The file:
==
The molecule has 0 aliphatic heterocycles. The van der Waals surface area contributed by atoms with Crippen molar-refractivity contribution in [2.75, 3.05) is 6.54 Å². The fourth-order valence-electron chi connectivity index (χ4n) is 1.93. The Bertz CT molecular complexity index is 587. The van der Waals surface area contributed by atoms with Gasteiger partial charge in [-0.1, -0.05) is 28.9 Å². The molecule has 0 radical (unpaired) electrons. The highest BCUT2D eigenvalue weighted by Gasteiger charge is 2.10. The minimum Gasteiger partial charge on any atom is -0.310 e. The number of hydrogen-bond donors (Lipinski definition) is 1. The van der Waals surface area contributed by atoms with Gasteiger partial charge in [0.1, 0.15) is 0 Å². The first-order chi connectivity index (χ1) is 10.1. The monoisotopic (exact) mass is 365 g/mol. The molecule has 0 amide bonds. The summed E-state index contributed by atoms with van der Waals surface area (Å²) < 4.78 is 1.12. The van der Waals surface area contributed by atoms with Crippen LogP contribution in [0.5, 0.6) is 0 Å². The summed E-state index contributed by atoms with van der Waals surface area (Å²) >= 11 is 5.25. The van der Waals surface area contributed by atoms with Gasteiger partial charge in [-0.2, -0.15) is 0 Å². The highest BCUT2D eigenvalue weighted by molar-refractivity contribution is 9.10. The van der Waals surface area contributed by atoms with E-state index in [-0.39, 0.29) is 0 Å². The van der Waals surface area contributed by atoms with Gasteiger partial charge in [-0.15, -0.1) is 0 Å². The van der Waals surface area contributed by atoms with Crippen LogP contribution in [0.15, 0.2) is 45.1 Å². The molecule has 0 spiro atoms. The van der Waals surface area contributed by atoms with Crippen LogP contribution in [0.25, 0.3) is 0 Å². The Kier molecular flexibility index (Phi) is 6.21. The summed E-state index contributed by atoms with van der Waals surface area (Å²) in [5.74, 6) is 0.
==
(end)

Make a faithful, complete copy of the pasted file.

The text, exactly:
The molecule has 0 aliphatic heterocycles. The van der Waals surface area contributed by atoms with Crippen molar-refractivity contribution in [2.75, 3.05) is 6.54 Å². The fourth-order valence-electron chi connectivity index (χ4n) is 1.93. The Bertz CT molecular complexity index is 587. The van der Waals surface area contributed by atoms with Gasteiger partial charge in [-0.1, -0.05) is 28.9 Å². The molecule has 0 radical (unpaired) electrons. The highest BCUT2D eigenvalue weighted by Gasteiger charge is 2.10. The minimum Gasteiger partial charge on any atom is -0.310 e. The number of hydrogen-bond donors (Lipinski definition) is 1. The van der Waals surface area contributed by atoms with Gasteiger partial charge in [0.1, 0.15) is 0 Å². The first-order chi connectivity index (χ1) is 10.1. The monoisotopic (exact) mass is 365 g/mol. The molecule has 0 amide bonds. The summed E-state index contributed by atoms with van der Waals surface area (Å²) < 4.78 is 1.12. The van der Waals surface area contributed by atoms with Crippen LogP contribution in [0.5, 0.6) is 0 Å². The summed E-state index contributed by atoms with van der Waals surface area (Å²) >= 11 is 5.25. The van der Waals surface area contributed by atoms with Gasteiger partial charge in [-0.2, -0.15) is 0 Å². The highest BCUT2D eigenvalue weighted by molar-refractivity contribution is 9.10. The van der Waals surface area contributed by atoms with E-state index in [-0.39, 0.29) is 0 Å². The van der Waals surface area contributed by atoms with Gasteiger partial charge in [-0.15, -0.1) is 0 Å². The van der Waals surface area contributed by atoms with Crippen LogP contribution in [0.15, 0.2) is 45.1 Å². The molecule has 0 spiro atoms. The van der Waals surface area contributed by atoms with Crippen LogP contribution in [0.25, 0.3) is 0 Å². The Kier molecular flexibility index (Phi) is 6.21. The summed E-state index contributed by atoms with van der Waals surface area (Å²) in [5.74, 6) is 0.